The Bolger’s house was everything mine was not: full of perfume, and bras, and makeup, and heels, with the sounds of Heart and Fleetwood Mac ringing through every floor of the house. The mother wore beautiful clothes, and had coiffed hair, and seemed like one of ‘us’. The father was the fulcrum, the balanced calm in the storm of estrogen. I marveled at his calm. I knew none of this crazy ‘female’ behaviour would be tolerated in my mostly male household. The high tolerance for expression gave me a kind of freedom I’d never known and I tossed off my school-girl uniform and donned dramatic makeup and curled my hair and slipped on Candy high heels and Andre Michel jeans that were so tight you didn’t bother trying to sit down in them.
My mother, I am quite sure, was heartbroken at my transformation. But I was so hell-bent on the glamour of it all my heartless teenage self gave not a care to what my family thought. Mrs. Bolger’s bathroom had Erno Lazlo in it. Mine had grease smears and leftover shaving bits and Irish Spring.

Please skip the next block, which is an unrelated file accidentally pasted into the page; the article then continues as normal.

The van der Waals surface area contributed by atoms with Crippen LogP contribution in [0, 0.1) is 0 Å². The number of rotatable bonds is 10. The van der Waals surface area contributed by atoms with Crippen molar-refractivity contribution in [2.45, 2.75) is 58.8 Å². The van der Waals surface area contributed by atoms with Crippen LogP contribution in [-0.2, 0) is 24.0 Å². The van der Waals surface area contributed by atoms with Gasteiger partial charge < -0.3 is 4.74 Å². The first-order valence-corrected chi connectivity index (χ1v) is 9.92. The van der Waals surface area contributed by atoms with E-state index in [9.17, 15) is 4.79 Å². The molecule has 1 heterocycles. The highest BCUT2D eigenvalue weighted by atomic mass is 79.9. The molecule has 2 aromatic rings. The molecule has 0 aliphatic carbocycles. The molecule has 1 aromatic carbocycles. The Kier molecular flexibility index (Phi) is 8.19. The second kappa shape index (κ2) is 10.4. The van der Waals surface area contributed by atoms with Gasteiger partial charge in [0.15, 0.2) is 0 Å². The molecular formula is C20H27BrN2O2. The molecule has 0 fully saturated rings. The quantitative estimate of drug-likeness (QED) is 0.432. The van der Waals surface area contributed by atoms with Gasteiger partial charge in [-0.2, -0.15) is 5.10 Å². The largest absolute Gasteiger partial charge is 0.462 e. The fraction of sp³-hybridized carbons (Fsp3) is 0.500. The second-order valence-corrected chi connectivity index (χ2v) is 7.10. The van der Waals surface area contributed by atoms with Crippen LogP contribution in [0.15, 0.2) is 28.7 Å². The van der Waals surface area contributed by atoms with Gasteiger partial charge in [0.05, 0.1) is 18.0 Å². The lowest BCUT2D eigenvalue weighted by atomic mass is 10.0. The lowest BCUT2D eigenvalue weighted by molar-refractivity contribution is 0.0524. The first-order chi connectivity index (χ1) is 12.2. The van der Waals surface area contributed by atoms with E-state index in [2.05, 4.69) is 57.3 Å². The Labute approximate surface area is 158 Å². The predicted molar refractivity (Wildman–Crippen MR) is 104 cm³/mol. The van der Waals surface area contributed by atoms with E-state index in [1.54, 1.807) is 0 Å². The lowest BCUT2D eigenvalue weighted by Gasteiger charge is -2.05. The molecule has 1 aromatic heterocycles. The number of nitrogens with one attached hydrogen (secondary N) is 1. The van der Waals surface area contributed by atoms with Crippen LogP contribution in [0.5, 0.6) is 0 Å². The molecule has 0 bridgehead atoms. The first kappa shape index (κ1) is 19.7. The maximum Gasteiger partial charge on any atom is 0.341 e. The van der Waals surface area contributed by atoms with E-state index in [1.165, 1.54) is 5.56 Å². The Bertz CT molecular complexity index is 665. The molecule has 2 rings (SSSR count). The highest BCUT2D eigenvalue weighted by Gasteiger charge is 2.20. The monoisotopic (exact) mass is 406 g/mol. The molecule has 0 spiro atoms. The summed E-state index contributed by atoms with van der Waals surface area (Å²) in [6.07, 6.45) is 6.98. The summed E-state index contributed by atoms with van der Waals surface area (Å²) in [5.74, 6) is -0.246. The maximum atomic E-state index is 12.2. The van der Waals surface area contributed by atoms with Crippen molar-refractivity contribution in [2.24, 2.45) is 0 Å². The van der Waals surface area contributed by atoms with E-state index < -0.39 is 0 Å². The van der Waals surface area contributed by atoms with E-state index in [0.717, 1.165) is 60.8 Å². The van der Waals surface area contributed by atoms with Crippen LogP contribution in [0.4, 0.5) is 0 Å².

One afternoon, the youngest daughter and I skipped out of school and collectively decided that drinking Apricot Brandy would be a good idea. Highway to Hell from ACDC had just come out and we had it rattling the windows, playing air guitar and singing at the top of our lungs:
Don’t need reason, don’t need rhyme
Ain’t nothing I would rather do
Going down, party time
My friends are gonna be there too
I’m on the highway to hell
No stop signs, speed limit
Nobody’s gonna slow me down
It was an anthem that called me to stand on the small ledge by the kitchen with a see-through to the living room and leap through the air playing my air guitar in a hair tossing, legs extended fit of rock-god tribute. I landed on the couch and went right through the rattan, splintering the middle supports. Of course, it just made my best friend fall to the floor laughing.